Following on from the Herrmann and North collections, Smeaton is a surprising
but most welcome continuation in the series. Sadly, there is an immediate
problem the listener is faced with by this disc. A Town Like Alice
is the first of the two scores represented, but it is a generous 47 minutes
bound together as two cues in a "Symphonic Suite of Themes from the TV Score".
This makes it quite impossible to highlight the score's brightest moment
(of which there are many). It's made more maddening by what are quite obvious
pauses between tracks anyway.
The TV dramatisation was known in some territories as The Legacy.
It tells a WWII tale of love between P.O.W.s. The tone is consistently light
and playful, to depict the nobly struggling spirit indomitable to its oppressive
circumstances. To say the music comes across as unmistakably Australian isn't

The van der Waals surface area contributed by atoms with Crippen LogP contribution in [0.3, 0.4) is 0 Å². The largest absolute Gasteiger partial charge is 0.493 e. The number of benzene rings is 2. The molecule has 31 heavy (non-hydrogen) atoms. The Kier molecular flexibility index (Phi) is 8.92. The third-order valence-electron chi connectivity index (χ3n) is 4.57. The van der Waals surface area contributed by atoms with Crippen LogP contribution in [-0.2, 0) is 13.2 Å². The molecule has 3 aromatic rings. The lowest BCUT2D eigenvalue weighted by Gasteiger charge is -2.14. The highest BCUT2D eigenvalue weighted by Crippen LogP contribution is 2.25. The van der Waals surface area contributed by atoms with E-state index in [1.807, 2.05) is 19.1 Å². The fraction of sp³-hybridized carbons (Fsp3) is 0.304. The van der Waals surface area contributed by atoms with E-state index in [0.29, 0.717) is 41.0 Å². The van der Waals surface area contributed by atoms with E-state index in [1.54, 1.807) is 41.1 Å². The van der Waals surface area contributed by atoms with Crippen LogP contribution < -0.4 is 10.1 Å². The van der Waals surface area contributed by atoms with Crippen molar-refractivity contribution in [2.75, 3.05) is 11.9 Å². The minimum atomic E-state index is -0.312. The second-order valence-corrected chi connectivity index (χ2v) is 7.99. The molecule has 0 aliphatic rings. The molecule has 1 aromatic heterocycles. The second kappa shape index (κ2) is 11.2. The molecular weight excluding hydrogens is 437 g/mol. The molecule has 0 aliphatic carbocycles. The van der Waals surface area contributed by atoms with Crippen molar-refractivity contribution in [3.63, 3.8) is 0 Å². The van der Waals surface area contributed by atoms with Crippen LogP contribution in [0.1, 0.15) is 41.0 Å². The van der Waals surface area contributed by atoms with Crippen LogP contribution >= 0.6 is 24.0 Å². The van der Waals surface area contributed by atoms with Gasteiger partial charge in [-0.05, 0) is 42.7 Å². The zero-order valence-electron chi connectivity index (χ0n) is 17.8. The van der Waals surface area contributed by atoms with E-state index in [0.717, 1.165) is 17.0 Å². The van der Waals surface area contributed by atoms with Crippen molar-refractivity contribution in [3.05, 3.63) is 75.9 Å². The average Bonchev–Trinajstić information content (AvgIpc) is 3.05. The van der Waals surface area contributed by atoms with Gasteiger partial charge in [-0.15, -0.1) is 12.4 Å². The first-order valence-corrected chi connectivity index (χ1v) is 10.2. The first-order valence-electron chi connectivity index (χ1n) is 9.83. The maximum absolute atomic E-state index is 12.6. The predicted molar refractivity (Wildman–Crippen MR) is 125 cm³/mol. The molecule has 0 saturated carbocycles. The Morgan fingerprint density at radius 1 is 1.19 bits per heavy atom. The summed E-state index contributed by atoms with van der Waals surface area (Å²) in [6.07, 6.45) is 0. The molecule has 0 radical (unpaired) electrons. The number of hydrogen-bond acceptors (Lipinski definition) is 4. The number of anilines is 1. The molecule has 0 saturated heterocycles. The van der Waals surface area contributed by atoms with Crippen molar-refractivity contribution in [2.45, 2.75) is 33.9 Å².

to suggest native Aboriginal instrumentation. Instead there's a lyrical,
almost waltz-like quality in the best tradition of the country's famously
associated song. The main theme appears repeatedly in many subtle guises,
but without identifying cue numbers or titles it's all but impossible to
pinpoint the most lush or dramatic of the variations. There is more variety
in the second of the lengthy cues, where there is the odd spot of more densely
written drama, and also a back stoop hop that can be jigged along to.
Iceman is the second score and is perhaps ideally coupled with the
former in an effort to demonstrate Smeaton's range. When you get to "Vivarium"
which puts shakahuchi over keyboard icicle drips, you know you're a long
way from the first score. There's a lot of experimental sound for this. Amongst
the blowing icy landscapes from strings and woodwinds, there's plenty of
skirmishes into atonality on exotic percussion.
The title music is the most memorable material - a use of the shakahuchi
which far eclipses anything Horner has ever achieved.